The further increase in house prices will also have a positive effect on household consumption over the coming two years. The owner-occupied property market will probably soon exceed its historical price peak. Homeowners are feeling more prosperous and private consumption is rising.
Lastly, the increasing tightness in the labour market and further house price increases will most likely continue to support consumer confidence over the next two years. However, a setback to the long term average is also a possibility, since in historical terms consumers have been positive on the economy for a very long time (figure 2).
Business investment is rising
The good performance of the Dutch economy is also affecting business investment in the Netherlands. We are forecasting an increase of 3.5 per cent this year and 4.2 per cent in 2019. High producer and consumer confidence, rising corporate earnings and increasing capacity utilisation are supporting the growth of business investment (figure 3).
The cyclical survey by Statistics Netherlands shows that business owners themselves also expect to increase their investment (figure 4). The optimism is broad based, but large companies are more optimistic than the SMEs.
The major risks lie abroad
The outlook for the global economy is still positive, but the Netherlands has an open economy and is therefore exposed to any potential negative developments abroad.
Slower growth at major trading partners
One of the main risks is that growth will slow at the Netherlands’ major trading partners. Weak imports by several major trading partners in the first three months of the year led to the first quarterly contraction in Dutch exports since 2013. For now, this would seem to be temporary in nature. We therefore expect exports to recover.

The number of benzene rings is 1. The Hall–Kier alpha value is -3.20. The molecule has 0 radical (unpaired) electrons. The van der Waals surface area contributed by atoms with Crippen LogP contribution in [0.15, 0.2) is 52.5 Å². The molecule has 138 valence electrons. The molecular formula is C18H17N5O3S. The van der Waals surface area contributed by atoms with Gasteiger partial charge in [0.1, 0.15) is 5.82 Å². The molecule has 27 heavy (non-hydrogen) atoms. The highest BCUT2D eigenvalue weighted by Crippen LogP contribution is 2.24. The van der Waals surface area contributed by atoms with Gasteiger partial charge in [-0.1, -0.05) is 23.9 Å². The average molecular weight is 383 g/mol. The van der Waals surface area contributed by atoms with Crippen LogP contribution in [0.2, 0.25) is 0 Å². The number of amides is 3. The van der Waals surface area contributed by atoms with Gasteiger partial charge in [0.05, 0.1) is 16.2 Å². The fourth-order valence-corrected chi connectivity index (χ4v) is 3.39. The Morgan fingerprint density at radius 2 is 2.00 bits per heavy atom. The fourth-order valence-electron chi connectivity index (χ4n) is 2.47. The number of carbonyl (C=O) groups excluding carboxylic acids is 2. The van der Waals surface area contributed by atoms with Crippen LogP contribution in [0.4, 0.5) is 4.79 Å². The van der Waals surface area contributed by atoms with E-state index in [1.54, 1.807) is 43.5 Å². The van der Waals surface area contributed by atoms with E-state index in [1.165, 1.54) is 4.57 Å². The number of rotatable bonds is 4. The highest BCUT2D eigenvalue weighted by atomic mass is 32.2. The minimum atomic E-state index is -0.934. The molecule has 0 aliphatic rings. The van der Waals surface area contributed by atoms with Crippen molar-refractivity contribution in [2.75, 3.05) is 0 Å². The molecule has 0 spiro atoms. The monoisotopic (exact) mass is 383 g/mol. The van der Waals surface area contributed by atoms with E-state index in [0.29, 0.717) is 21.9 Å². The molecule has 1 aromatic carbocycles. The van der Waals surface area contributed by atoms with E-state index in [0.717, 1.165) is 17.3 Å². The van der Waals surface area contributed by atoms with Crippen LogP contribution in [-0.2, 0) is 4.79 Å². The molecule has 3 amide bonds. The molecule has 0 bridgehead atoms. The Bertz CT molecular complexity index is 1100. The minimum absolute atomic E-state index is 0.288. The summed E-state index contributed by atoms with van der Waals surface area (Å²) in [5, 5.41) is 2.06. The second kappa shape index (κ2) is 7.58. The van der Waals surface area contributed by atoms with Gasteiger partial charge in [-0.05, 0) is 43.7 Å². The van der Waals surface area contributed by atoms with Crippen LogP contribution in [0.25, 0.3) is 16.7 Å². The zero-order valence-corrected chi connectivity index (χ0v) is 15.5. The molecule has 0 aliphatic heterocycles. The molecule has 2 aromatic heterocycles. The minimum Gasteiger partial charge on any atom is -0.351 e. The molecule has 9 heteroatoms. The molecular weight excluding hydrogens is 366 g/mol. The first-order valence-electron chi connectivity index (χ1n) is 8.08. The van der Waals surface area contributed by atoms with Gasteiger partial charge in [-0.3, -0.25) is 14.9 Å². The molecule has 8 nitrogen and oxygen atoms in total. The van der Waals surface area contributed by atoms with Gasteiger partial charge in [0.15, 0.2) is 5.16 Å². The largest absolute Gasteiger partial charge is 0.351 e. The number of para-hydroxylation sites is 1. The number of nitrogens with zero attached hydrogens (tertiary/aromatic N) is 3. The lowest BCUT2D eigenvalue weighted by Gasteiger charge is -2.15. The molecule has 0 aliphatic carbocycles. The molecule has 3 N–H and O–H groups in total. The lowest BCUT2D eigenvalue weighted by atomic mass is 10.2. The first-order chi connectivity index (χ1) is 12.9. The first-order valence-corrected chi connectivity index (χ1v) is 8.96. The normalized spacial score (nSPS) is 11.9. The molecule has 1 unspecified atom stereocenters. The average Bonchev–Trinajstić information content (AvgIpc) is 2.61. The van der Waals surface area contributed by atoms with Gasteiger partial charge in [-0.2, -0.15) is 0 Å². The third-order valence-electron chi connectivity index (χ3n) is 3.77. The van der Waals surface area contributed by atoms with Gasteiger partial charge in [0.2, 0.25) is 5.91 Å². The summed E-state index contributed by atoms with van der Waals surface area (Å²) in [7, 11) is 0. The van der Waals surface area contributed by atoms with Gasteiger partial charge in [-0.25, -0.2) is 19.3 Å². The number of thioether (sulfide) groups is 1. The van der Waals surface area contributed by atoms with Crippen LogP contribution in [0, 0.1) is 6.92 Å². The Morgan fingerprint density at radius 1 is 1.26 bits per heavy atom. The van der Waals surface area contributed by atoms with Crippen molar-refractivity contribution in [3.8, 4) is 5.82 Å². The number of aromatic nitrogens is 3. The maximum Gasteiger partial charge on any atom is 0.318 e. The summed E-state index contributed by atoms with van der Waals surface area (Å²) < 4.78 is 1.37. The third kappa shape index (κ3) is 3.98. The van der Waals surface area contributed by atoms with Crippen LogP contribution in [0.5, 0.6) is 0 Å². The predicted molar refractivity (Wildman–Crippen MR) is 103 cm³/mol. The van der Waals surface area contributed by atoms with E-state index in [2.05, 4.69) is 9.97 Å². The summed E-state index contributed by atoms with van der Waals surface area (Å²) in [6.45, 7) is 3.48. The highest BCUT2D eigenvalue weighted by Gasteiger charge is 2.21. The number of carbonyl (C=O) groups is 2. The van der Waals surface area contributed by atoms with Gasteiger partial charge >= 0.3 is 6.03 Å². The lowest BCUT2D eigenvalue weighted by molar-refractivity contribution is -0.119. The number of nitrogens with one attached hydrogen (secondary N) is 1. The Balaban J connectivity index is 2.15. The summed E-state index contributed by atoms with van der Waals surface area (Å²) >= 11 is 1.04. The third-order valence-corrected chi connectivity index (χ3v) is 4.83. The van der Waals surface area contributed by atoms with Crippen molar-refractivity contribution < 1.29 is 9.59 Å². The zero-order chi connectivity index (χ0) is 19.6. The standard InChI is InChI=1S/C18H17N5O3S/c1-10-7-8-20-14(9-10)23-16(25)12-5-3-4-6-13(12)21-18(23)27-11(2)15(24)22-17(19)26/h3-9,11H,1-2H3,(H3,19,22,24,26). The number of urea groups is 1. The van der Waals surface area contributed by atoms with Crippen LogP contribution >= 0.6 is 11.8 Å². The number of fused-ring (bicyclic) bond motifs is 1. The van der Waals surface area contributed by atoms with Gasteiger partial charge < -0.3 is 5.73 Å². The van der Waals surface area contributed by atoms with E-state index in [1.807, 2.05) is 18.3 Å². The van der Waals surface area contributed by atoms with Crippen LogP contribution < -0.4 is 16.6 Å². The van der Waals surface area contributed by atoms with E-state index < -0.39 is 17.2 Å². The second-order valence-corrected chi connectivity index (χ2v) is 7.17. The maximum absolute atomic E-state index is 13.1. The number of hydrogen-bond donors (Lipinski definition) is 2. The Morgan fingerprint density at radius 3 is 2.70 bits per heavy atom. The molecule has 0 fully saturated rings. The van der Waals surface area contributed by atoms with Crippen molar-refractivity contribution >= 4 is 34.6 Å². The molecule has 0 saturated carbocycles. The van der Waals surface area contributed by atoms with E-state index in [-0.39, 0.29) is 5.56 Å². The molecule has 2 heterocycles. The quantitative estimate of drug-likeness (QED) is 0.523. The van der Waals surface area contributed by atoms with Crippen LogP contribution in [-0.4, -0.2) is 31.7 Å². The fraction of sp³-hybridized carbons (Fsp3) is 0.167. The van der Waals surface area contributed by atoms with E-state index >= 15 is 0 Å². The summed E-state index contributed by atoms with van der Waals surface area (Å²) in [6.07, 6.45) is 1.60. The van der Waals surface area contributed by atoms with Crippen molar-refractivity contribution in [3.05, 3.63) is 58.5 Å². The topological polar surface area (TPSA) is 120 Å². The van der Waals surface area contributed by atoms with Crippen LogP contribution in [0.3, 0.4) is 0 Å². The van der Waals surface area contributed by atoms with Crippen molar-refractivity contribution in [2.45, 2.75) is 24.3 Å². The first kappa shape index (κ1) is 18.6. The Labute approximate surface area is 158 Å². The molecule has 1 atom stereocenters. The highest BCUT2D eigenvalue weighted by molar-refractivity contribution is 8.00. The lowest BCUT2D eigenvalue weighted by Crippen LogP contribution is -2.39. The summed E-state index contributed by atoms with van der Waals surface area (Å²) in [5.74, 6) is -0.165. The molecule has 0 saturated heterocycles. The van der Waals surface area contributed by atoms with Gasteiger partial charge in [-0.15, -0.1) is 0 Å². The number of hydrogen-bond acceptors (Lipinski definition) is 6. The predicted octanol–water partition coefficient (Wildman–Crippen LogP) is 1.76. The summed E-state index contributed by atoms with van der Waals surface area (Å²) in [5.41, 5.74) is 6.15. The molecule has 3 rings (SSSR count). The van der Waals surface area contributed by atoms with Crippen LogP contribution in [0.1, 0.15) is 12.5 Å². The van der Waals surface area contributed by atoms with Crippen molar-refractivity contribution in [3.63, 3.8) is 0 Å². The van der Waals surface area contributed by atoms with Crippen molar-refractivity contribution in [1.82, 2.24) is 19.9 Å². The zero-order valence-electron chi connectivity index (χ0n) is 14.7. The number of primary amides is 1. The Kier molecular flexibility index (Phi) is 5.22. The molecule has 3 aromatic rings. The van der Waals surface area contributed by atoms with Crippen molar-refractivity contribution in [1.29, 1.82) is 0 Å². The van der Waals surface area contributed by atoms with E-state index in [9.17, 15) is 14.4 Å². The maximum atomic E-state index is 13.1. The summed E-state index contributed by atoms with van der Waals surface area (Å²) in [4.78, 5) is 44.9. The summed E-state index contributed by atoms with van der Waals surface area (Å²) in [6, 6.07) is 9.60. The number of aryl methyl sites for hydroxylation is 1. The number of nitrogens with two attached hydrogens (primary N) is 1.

A hard Brexit is still a risk
A second risk for the Dutch economy is a Brexit in which the UK leaves the EU without new agreements. This ‘hard’ Brexit is still a possibility, and would lead to higher import tariffs and non-tariff barriers from March 2019. This could cause serious damage to the Dutch economy, due to the close trade relationships between the Netherlands and the UK. From our previous calculations, we think that a ‘hard’ Brexit could cost the Netherlands more than 4 per cent growth until 2030, equivalent to 4,000 euros per Dutch person in work. Our estimate currently is for an orderly exit, involving a transition period followed by a free trade treaty. But the negotiations between the EU and the UK are still difficult, and a ‘hard’ Brexit is still a risk.
Increase in import duties between the US and the EU
A sharp increase in import duties between the US and the EU could also harm the Dutch economy. The scale of the measures currently announced by both the US and the EU is so far negligible in macroeconomic terms. Only 6 per cent of the steel exported by the Netherlands goes to the US , while only a small number of the products target by EU sanctions have a relative high import share in the Dutch market, the top three being cranberry juice (59 per cent), playing cards (52 per cent) and face powders (47 per cent). But the damage could increase rapidly if we have an escalation into a full-blown trade war. If for instance the US and its trading partners impose import tariffs of 20 per cent, according to our calculations the Netherlands could lose 3 per cent growth until 2022, equivalent to 20 billion euros.
Sharp increase in oil prices
Finally, a recent RaboResearch study shows that a further sharp increase in oil prices would be negative for the Dutch economy. In a scenario in which the oil price rises to 115 dollars a barrel, the Dutch economy would lose 1.2 percentage points of growth until 2022. This reflects a negative impact on the domestic economy offset to some extent by a depreciation of the euro, which would improve the competitive position of the Netherlands. Household purchasing power in particular would be weakened, since inflation would rise. The Netherlands is after all a net importer of energy. If oil prices rise by less, to 90 dollars a barrel, the impact on the Netherlands will be more or less negligible. We expect oil prices to subside again after their recent rally, but rising global geopolitical tensions could disrupt the oil market again and drive oil prices higher.